Cochlear implants: Celebrating 30 years of hearing restoration in deaf patients

In 1987, at the age of 22 months, Caitlin Parton became very ill with meningitis and ultimately lost her hearing.

Her parents, Melody James-Parton and Steve Parton, grieved over their daughter’s hearing loss as if it were their own. As freelance artists, they figured all the things they loved and took for granted – like music, speech and the written word – would be lost upon Caitlin.

“Our whole world turned upside down,” James-Parton, who lives in New York City, told “It was devastating for new, young parents.”

“It’s a remarkable tool; I don’t think my life would be where I am today without it.”

— Caitlin Parton, law school student who has a cochlear implant

But, when a doctor suggested Caitlin undergo a relatively new procedure known as the cochlear implant, the Partons seized the opportunity.

“We wanted to keep her in the same culture as our family,” James-Parton said. “It made sense to us [as] people who loved the spoken word and music.”

At the time of Caitlin’s procedure, she was 2 and ½ years old – the cochlear implant had only been done a handful of times.   At the time, she was one of the youngest in the world to have it done.

Although it does not cure deafness, the implant restored most of Caitlin’s hearing.  Now a 27-year-old law school student, she credits her successful life to the implant.

“Without the implant, I am profoundly deaf,” Caitlin told “(With the implant), I am considered moderately deaf, and I do well one-on-one and in quiet situations. It gets difficult in a bar or noisy situations, but I’ve learned how to use the telephone, and I’m very comfortable now.”

The cochlear implant is celebrating its 30th anniversary this year. Cochlear™ is sponsoring celebratory events all over the country (click here to check out events near you).

The cochlear implant was approved by the Food and Drug Administration for adults in 1985, and for children in 1990, according to the American Hearing-Speech Language Association.  The FDA indicates infants as young as 12 months who have profound hearing loss in both ears are candidates for the procedure, while adults with moderate to profound hearing loss are eligible.

The surgery was invented in 1982 by Professor Graeme Clark, who implanted the first recipient that year in Australia, said Dr. Pete Weber,  chief medical officer for Cochlear ™ and a surgeon at Rocky Mountain Ear Center in Denver. The patient was 37-year-old Graham Carrick, and he was profoundly deaf; but according to Weber, Carrick has said every aspect of his life has changed for the better.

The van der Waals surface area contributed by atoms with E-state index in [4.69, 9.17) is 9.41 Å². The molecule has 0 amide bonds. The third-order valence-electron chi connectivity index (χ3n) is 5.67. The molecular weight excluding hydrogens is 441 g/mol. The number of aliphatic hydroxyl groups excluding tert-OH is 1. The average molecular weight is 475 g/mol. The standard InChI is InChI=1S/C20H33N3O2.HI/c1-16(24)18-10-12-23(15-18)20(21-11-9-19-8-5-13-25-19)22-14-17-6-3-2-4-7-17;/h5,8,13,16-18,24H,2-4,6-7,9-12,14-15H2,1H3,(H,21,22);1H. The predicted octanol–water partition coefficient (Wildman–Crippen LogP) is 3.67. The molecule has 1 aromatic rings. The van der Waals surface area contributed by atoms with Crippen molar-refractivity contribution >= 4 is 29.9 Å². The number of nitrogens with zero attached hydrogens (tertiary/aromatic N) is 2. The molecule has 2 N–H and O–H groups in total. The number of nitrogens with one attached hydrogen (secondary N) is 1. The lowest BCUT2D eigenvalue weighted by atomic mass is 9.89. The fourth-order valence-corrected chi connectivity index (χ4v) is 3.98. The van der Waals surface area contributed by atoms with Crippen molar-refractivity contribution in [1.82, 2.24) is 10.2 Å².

Weber said about 52,000 Americans have been implanted, but the number of Americans who can actually benefit from an implant is around 1 million.

“I have implanted patients in their 90s who are in good medical health,” Weber told, adding that children as young as 12 months can be implanted.

“Cochlear implantation surgery is the most rewarding procedure I do,” he said. “Being able to assist in giving back the gift of hearing is still a tremendous, emotionally gratifying experience for every individual patient I treat.”

How it works 

Cochlear implants work by picking up sound with dual microphones at the ear level, Weber said.   The sound processor, which sits behind the ear, converts acoustical sound into electrical sound, which is then transferred to an internal device via electromagnetic connection. The internal device allows sound to travel down the electrodes to the inner ear, where non-functioning nerve endings are bypassed, and the nerve is stimulated directly via the spiral ganglion cells, according to Weber.

When Caitlin first had her implantation, the external box was bulky.  But like a computer, she’s had several upgrades, and the device has become smaller and smaller over time.

“The external device is very small; there are no box or wires anymore,” she said. “Growing up, I had to wear a fanny pack that had a processor in it. Now, it just looks like a small hearing aid.”

Doctors like Weber urge parents to implant deaf babies before they turn 24 months old, because that is the time when language acquisition is occurring – and learning to speak will just become a natural process, like for any other child.

While some opponents say cochlear implants defy the deaf community, Weber insists implanted patients can still be a part of that community and learn American Sign Language (ASL) – but this way they still have the choice.

“Personally, I believe in giving every child the opportunity to hear,” Weber said. “An adult can make the choice to remain deaf . . .the real question is children, babies who do not have a choice. Parents have to make the choice for them.”

Caitlin, who said she reads lips and learned ASL in college, is glad her parents made the choice to have her implanted.

“It’s a remarkable tool; I don’t think my life would be where I am today without it,” she said.

According to Weber, the implant is covered by Medicare, Medicaid and most insurance plans.